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beraud

The Arrival of the Midinettes by Jean Béraud

 

In the earlier Parisian fauna, we met the grisettes and the gigolettesThe former were independent working-class girls often romantically involved with students. The latter, the equivalent of gangsters’ molls, were mostly full-time prostitutes. Generally speaking, while the grisettes centered in the Latin Quarter on the Left Bank, which housed the Sorbonne, the Polytechnic School, and other important educational institutions, the gigolettes inhabited the working-class neighborhoods on the city periphery.

The Right Bank, around the rue de la Paix, saw a rapidly-growing number of couture houses and luxury accessories workshops populated by young and fashion-conscious female workers. At noon -midi – these girls hurried out to take a light meal – dinette – in a cheap restaurant or simply on a public garden bench. The age of the midinette extends from around 1850 to the 1960s, when the haute-couture business began to fade.

la modiste

The Milliner on the Champs Elysées by Jean Béraud

Both the grisette and the midinette were steady figures in the romantic imagery of Paris. They acted as the muses for writers and painters. Poems, songs,  novels, and later movies, paid homage to them. The tragic Mimi, from the opera La Bohêmeimmediately comes to mind.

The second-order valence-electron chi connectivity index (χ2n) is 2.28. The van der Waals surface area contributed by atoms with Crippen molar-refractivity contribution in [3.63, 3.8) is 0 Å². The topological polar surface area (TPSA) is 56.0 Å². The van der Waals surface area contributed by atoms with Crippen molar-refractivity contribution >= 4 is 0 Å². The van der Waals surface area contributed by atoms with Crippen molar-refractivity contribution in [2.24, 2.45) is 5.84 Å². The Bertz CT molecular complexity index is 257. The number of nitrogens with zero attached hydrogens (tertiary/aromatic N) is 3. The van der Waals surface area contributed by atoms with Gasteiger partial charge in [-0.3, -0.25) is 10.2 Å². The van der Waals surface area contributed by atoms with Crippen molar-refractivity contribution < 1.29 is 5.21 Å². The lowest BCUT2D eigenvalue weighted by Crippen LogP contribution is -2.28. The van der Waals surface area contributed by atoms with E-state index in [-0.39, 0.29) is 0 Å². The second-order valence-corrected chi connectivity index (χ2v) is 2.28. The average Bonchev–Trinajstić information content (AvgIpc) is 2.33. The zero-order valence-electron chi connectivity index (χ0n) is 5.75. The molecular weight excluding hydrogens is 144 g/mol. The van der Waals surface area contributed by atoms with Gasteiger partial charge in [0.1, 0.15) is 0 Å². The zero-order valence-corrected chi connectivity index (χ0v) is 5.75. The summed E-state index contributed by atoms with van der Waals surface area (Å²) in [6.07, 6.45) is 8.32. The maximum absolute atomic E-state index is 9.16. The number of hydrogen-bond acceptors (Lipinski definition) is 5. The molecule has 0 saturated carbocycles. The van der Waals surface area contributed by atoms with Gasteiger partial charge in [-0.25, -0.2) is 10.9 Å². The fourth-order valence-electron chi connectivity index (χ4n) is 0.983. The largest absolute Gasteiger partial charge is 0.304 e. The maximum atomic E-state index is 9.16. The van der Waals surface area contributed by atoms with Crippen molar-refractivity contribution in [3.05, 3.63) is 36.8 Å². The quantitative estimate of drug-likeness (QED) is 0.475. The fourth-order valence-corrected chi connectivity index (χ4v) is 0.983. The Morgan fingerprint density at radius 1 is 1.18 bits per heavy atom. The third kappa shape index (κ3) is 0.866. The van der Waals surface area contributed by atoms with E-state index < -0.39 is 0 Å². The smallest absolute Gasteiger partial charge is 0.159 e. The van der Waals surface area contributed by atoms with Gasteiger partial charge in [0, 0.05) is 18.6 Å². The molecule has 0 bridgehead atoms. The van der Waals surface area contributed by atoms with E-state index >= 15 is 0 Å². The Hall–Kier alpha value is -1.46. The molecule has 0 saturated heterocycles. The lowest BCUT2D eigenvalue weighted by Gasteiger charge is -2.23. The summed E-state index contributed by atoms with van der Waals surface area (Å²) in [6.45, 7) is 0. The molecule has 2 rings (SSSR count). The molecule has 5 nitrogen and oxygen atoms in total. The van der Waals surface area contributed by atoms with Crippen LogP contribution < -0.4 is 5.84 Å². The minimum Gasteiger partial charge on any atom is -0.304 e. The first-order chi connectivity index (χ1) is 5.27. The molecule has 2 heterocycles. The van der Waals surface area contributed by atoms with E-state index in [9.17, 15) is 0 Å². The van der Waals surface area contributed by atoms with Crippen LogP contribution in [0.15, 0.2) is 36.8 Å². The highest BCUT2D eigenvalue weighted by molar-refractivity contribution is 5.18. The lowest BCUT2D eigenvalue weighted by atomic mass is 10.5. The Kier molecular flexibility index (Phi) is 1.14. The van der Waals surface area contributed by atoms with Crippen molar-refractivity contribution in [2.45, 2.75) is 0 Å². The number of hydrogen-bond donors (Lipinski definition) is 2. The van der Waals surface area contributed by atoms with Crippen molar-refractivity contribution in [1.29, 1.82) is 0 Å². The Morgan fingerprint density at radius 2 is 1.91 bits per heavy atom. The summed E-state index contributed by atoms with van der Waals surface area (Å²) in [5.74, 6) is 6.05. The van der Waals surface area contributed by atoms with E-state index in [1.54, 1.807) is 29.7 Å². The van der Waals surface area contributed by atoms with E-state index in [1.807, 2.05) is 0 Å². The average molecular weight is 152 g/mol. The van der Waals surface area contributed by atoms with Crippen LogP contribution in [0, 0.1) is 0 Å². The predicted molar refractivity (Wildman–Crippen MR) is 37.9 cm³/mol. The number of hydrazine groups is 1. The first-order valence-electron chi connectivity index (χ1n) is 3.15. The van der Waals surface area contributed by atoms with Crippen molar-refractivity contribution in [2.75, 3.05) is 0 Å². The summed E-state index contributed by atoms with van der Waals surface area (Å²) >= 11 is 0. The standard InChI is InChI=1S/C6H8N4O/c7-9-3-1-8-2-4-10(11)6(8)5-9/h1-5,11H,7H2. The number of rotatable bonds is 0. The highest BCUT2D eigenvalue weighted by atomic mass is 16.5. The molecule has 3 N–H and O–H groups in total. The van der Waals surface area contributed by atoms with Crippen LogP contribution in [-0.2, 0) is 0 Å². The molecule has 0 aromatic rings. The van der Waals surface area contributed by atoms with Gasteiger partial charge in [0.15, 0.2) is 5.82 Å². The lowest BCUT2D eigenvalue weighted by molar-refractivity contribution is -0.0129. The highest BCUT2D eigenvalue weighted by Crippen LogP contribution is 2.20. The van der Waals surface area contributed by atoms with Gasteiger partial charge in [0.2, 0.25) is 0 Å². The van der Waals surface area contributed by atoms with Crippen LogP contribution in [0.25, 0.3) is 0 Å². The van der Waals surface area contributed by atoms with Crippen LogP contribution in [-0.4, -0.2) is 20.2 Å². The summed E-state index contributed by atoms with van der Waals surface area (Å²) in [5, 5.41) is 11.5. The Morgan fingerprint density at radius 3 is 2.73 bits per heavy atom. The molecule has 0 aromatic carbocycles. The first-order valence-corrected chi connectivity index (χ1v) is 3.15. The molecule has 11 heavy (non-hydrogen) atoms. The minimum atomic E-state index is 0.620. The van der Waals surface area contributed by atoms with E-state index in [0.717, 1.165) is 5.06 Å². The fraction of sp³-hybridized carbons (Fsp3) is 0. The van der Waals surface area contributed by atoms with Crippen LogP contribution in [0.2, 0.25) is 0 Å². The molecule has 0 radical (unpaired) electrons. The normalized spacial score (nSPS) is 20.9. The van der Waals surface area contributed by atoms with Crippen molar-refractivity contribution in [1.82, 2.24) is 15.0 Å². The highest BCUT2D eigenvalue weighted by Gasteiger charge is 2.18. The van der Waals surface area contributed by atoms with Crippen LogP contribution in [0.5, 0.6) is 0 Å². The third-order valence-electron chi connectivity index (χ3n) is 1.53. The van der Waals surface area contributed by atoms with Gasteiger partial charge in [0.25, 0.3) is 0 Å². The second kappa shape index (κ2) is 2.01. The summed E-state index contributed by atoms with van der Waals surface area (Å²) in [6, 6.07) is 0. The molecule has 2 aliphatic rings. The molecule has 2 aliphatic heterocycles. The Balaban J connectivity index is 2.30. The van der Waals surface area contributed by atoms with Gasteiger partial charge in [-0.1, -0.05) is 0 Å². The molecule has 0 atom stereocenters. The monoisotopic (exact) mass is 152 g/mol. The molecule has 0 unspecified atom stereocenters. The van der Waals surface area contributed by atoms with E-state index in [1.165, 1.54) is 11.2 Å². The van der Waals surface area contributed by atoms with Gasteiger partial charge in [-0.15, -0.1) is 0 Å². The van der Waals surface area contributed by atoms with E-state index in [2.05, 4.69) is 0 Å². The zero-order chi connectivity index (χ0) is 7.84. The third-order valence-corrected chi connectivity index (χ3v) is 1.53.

The midinette is painted as she trots the streets delivering a dress or a new hat. She is immortalized dancing in public balls or enjoying a Sunday picnic. Little is said about a 12-hour day and insufficient wages. The girl, who wants to be fashionable, may resort to prostitution to pay for her finery.

The temptation is ever-present. At noon, the predators are waiting. Old men in the pursuit of youth gather at the entrance of the couture houses, offering the treat of a luxury lunch; men with dark intentions roam the public gardens, where the girls rest.

 

vulture

“With no regard for your white hair, you run after the midinettes. Merry Spring finds Winter scary – don’t bother the young girls,” says this postcard

 

Paris honored her working girls. The washerwomen became queens for a day.  As for the midinettes, once a year, they participated in a grueling competition known as The Race of the Midinettes.

 

course

 

The course started on the Place de la Concorde and led up the Champs Elysées, and past the Arc de Triomphe, to end after 12 kilometers (approx. 8 miles) in Nanterre. A newspaper describes the event in 1903:

All these young ladies, competing first, in the most varied costumes, some, not all, very successful: then the crowd of relatives, friends, and finally innumerable, thick, the troop of the curious. The departure was laborious. At last, at half – past eleven, a real army sprang from the Place de la Concorde towards the Arc de Triomphe; cars, cabs, bicycles, motorcycles, struggled in the midst of all this and, although preceded by Paris guards on horseback, the Midinettes sometimes had to play fists to make their way. The first arrival was Miss Jeanne Cheminel, a pleasant twenty-four-year-old brunette who shot her 12 kilometers in 1:10, which is meritorious. This sturdy walker is a milliner, and that somewhat upset a few seamstresses, who, behind her, nevertheless obtained the best places. Here, in fact, were the first: Jeanne Cheminel, milliner; Lucie Fleury, seamstress; Marie Touvard, seamstress; Louise Balesta, seamstress; Alice Brard, seamstress; Mathide Mignot, seamstress; Kugel, seamstress; Marguerite Pradel, seamstress; Jeanne Brederie, seamstress.